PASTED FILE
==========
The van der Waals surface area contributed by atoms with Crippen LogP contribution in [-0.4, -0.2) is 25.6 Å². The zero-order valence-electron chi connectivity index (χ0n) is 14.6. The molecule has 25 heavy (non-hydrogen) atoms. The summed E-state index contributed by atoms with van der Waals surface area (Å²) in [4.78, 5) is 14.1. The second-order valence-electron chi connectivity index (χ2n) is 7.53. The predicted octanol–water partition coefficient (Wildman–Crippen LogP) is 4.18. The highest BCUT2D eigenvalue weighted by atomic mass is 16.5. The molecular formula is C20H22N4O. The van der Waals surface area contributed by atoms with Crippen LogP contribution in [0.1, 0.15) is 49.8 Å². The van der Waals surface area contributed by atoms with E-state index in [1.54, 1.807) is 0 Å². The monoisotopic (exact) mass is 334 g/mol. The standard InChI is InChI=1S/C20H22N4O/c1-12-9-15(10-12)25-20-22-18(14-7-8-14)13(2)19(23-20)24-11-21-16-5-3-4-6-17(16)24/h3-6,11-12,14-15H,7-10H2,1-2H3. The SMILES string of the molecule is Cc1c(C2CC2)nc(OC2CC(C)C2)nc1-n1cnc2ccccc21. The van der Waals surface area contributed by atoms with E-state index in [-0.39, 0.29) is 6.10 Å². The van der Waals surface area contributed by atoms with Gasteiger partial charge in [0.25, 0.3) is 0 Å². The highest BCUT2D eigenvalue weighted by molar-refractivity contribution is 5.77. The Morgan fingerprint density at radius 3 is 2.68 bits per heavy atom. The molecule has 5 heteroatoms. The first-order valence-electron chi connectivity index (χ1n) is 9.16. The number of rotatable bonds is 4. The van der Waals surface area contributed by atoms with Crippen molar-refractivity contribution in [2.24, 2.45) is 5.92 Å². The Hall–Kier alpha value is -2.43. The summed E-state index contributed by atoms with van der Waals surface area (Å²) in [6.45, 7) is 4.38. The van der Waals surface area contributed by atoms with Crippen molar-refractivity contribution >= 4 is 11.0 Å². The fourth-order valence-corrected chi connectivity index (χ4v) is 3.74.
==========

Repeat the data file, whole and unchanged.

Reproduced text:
The van der Waals surface area contributed by atoms with Crippen LogP contribution in [-0.4, -0.2) is 25.6 Å². The zero-order valence-electron chi connectivity index (χ0n) is 14.6. The molecule has 25 heavy (non-hydrogen) atoms. The summed E-state index contributed by atoms with van der Waals surface area (Å²) in [4.78, 5) is 14.1. The second-order valence-electron chi connectivity index (χ2n) is 7.53. The predicted octanol–water partition coefficient (Wildman–Crippen LogP) is 4.18. The highest BCUT2D eigenvalue weighted by atomic mass is 16.5. The molecular formula is C20H22N4O. The van der Waals surface area contributed by atoms with Crippen LogP contribution in [0.1, 0.15) is 49.8 Å². The van der Waals surface area contributed by atoms with E-state index in [1.54, 1.807) is 0 Å². The monoisotopic (exact) mass is 334 g/mol. The standard InChI is InChI=1S/C20H22N4O/c1-12-9-15(10-12)25-20-22-18(14-7-8-14)13(2)19(23-20)24-11-21-16-5-3-4-6-17(16)24/h3-6,11-12,14-15H,7-10H2,1-2H3. The SMILES string of the molecule is Cc1c(C2CC2)nc(OC2CC(C)C2)nc1-n1cnc2ccccc21. The van der Waals surface area contributed by atoms with E-state index in [-0.39, 0.29) is 6.10 Å². The van der Waals surface area contributed by atoms with Gasteiger partial charge in [0.25, 0.3) is 0 Å². The highest BCUT2D eigenvalue weighted by molar-refractivity contribution is 5.77. The Morgan fingerprint density at radius 3 is 2.68 bits per heavy atom. The molecule has 5 heteroatoms. The first-order valence-electron chi connectivity index (χ1n) is 9.16. The number of rotatable bonds is 4. The van der Waals surface area contributed by atoms with Crippen molar-refractivity contribution in [2.24, 2.45) is 5.92 Å². The Hall–Kier alpha value is -2.43. The summed E-state index contributed by atoms with van der Waals surface area (Å²) in [6.45, 7) is 4.38. The van der Waals surface area contributed by atoms with Crippen molar-refractivity contribution >= 4 is 11.0 Å². The fourth-order valence-corrected chi connectivity index (χ4v) is 3.74.